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"Keep you in the dark… You know they all pretend"

- Foo Fighters, The Pretender

April has begun with something of an adjustment in financial markets. In FX, many of the trends that were in place before the Easter Holidays have seen reversals so far in April – notably in EUR vs. USD and GBP. The fact that the USD has weakened against the EUR following on from the surprisingly strong March US employment report has also caused some consternation and has led a wave of commentators to declare that the market has now fully priced the US recovery story and thus the USD can now resume its (terminal?) decline against major currencies – most notably the EUR. We disagree.

From our perspective, while there are some factors that we consider to be more troubling for the USD in the longer term (including a fiscal policy stance erring too close to modern monetary theory?), we continue to see the current backdrop as one where the US growth trajectory increases its advantage over the rest of the developed market (DM) economies – not just due to vaccine/virus dynamics. In fact, there has even been a very modest narrowing of the US advantage – which many analysts have added to their reasons for EUR bullishness. From our perspective, in addition to the difference in vaccinations, the monetary and fiscal stimulus in the US remains significantly bigger than the rest of DM (especially when you factor in the change in monetary stimulus relative to the start of 2020, not just the current absolute levels). Furthermore, a number of other factors also contribute to US outperformance, such as greater economic dynamism, improved household balance sheets, and importantly fewer pre-existing conditions. All these factors continue to favour the USD in our view.

So what about in the rates space? I have read a lot of commentators this week arguing that US front end rates are now fully priced even under optimistic scenarios for the inflation outlook. Well, if we look at the eurodollar futures strip, then EDZ1/EDZ2 (an approximation for the expected rate hikes in the calendar year 2022) is currently pricing a little under one 25bp rate hike, and EDZ2/EDZ3 is pricing a little over two 25bp rate hikes for 2023. That doesn’t feel overly optimistic to me – especially given the extent of the potentially unprecedented economic growth the US could see over that period (and bearing in mind that is only roughly halfway back to where we were at the start of 2020). Please see chart below.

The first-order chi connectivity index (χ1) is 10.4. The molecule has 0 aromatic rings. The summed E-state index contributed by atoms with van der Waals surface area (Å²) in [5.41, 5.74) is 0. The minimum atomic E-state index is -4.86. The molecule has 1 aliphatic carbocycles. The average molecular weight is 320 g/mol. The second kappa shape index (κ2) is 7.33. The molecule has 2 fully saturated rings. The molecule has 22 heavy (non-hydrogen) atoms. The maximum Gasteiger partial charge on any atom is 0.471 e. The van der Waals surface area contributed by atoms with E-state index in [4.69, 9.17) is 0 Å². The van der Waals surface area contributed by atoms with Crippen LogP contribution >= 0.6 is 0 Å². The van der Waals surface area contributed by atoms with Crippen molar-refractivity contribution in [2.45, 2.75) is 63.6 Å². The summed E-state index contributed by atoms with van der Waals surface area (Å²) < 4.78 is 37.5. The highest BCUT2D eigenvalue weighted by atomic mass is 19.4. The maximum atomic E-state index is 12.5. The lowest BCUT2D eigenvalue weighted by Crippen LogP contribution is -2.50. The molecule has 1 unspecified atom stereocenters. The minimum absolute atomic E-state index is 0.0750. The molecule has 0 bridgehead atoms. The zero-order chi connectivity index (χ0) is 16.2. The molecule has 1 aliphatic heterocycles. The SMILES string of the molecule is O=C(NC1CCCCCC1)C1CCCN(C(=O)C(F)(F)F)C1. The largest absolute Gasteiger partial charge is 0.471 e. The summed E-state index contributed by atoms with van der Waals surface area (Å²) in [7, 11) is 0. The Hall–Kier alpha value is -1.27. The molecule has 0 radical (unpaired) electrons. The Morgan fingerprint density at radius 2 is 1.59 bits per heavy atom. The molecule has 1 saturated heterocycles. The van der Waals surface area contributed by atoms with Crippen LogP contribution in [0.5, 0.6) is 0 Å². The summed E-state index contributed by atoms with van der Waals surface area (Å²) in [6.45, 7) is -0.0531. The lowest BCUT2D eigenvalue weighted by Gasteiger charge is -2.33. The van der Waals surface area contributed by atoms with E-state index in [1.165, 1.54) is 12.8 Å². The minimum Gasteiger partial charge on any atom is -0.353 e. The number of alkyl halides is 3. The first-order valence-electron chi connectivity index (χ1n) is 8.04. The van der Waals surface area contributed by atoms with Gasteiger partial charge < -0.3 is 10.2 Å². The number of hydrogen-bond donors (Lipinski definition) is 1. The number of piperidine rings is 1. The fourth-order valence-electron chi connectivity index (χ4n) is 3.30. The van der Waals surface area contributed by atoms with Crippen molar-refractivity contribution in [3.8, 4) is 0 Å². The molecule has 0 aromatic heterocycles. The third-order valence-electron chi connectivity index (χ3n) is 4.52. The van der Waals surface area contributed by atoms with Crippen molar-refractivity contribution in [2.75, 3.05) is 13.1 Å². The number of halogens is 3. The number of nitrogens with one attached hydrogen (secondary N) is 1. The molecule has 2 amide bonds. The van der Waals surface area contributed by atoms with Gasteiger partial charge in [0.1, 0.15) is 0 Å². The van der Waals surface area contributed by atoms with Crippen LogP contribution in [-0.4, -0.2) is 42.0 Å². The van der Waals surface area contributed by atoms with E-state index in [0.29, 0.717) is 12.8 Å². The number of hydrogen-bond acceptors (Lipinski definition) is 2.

However, I am equally not convinced that this is the dominant factor for FX. Yes, historically the 2-year rate differential has been an important factor in FX rates, but this correlation faltered dramatically around about the same time as the widespread adoption of negative interest rates and has been of little or inconsistent predictive power in major FX for some time now.

Instead, we are more of the view that going forward the dominant driver of FX valuation is the capital account, not the current account (which as we alluded to earlier, is perhaps more concerning over the long run). Indeed, if the US rate curve has fully priced an ‘optimistic’ recovery scenario, then it is likely that the US will attract bond inflows – and if, as we suggest, the growth backdrop for the US is also likely to widen further, then capital should also flow into equity and other US risk assets. I struggle to see how this is a scenario that undermines the USD.

Indeed, if we look at things from the opposite direction, the significant US supply of bonds to finance the fiscal expansion will likely be countered, as we have discussed, by foreign demand – as a function of its significantly positive yield curve (and exacerbated by the fact that due to quantitative easing purchases by the global central banks, the vast majority of the ‘free float’ of global bonds are Treasuries). This keeps rates low for the US, thus fostering a faster growth acceleration in the US. In the rest of the world, however, where the recovery is temporally behind the US, the impact of US rates likely causes tightening of monetary conditions and thus weaker economic growth.

Ultimately, from our perspective, the rebound outside of the US (in DM terms) will not be as strong or as sustained as that of the US. More importantly, the level at which it stabilises – the equilibrium or potential growth rate – should be not only higher in the US, but that margin likely widens.

A comparison of the Federal Open Market Committee and European Cental Bank (ECB) minutes released over the past days are a case in point. The Fed emphasises patience in its removal of accommodation, while revising growth expectations significantly higher, waiting to base policy action on “observed” rather than “predicted” progress towards its goals. The ECB minutes, on the other hand, note that “economic weakness might continue into Q2 and beyond” and that “market optimism wasn’t shared by firms or households.”

Are we there yet? From our perspective we do not see the US yield curve as necessarily fully priced. But, if the majority of the market does, then we see this as a factor that supports the USD through the capital account, not undermining the USD through a correlation that over recent years has been at best mixed. For now, at least, while there may be many pretenders, the backdrop continues to suggest to me that the USD remains exceptional.


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Views accurate as at the time of publication. Opinions expressed by the authors are their own and do not necessarily reflect those of Eurizon SLJ Capital Limited, Eurizon Capital SGR or the Intesa Sanpaolo Group.
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Aerial view of forest during  colourful autumn season.